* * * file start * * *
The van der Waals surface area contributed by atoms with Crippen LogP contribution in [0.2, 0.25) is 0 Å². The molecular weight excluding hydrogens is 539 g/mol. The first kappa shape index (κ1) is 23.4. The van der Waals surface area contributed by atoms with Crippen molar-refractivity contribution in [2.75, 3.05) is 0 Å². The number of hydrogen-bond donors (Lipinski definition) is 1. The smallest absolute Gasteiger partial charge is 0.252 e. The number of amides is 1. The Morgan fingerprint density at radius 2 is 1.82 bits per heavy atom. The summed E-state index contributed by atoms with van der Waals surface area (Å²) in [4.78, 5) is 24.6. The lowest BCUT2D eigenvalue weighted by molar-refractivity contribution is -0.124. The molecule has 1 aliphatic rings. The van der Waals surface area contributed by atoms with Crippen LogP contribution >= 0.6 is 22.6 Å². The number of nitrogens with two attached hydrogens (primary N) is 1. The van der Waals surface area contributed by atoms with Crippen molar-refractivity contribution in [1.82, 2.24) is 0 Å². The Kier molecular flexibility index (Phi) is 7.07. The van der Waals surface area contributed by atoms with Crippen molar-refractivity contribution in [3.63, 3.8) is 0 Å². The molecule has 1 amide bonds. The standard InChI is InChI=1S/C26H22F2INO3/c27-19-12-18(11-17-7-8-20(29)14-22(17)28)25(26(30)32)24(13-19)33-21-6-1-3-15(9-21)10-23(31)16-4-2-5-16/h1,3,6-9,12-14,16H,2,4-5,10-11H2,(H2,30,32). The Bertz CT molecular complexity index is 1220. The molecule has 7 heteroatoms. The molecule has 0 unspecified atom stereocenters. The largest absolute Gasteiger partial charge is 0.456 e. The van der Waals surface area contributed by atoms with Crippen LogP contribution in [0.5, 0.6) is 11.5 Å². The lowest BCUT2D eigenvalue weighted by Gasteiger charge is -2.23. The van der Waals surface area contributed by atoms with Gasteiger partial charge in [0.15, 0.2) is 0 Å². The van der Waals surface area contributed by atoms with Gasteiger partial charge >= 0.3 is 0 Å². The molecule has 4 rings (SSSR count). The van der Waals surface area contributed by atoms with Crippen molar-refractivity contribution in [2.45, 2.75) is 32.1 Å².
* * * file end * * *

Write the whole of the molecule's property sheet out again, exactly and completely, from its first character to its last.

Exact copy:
The van der Waals surface area contributed by atoms with Crippen LogP contribution in [0.2, 0.25) is 0 Å². The molecular weight excluding hydrogens is 539 g/mol. The first kappa shape index (κ1) is 23.4. The van der Waals surface area contributed by atoms with Crippen molar-refractivity contribution in [2.75, 3.05) is 0 Å². The number of hydrogen-bond donors (Lipinski definition) is 1. The smallest absolute Gasteiger partial charge is 0.252 e. The number of amides is 1. The Morgan fingerprint density at radius 2 is 1.82 bits per heavy atom. The summed E-state index contributed by atoms with van der Waals surface area (Å²) in [4.78, 5) is 24.6. The lowest BCUT2D eigenvalue weighted by molar-refractivity contribution is -0.124. The molecule has 1 aliphatic rings. The van der Waals surface area contributed by atoms with Crippen LogP contribution >= 0.6 is 22.6 Å². The number of nitrogens with two attached hydrogens (primary N) is 1. The van der Waals surface area contributed by atoms with Crippen molar-refractivity contribution in [1.82, 2.24) is 0 Å². The Kier molecular flexibility index (Phi) is 7.07. The van der Waals surface area contributed by atoms with Crippen molar-refractivity contribution in [3.63, 3.8) is 0 Å². The molecule has 1 amide bonds. The standard InChI is InChI=1S/C26H22F2INO3/c27-19-12-18(11-17-7-8-20(29)14-22(17)28)25(26(30)32)24(13-19)33-21-6-1-3-15(9-21)10-23(31)16-4-2-5-16/h1,3,6-9,12-14,16H,2,4-5,10-11H2,(H2,30,32). The Bertz CT molecular complexity index is 1220. The molecule has 7 heteroatoms. The molecule has 0 unspecified atom stereocenters. The largest absolute Gasteiger partial charge is 0.456 e. The van der Waals surface area contributed by atoms with Crippen LogP contribution in [0.5, 0.6) is 11.5 Å². The lowest BCUT2D eigenvalue weighted by Gasteiger charge is -2.23. The van der Waals surface area contributed by atoms with Gasteiger partial charge in [0.15, 0.2) is 0 Å². The van der Waals surface area contributed by atoms with Gasteiger partial charge >= 0.3 is 0 Å². The molecule has 4 rings (SSSR count). The van der Waals surface area contributed by atoms with Crippen molar-refractivity contribution in [2.45, 2.75) is 32.1 Å².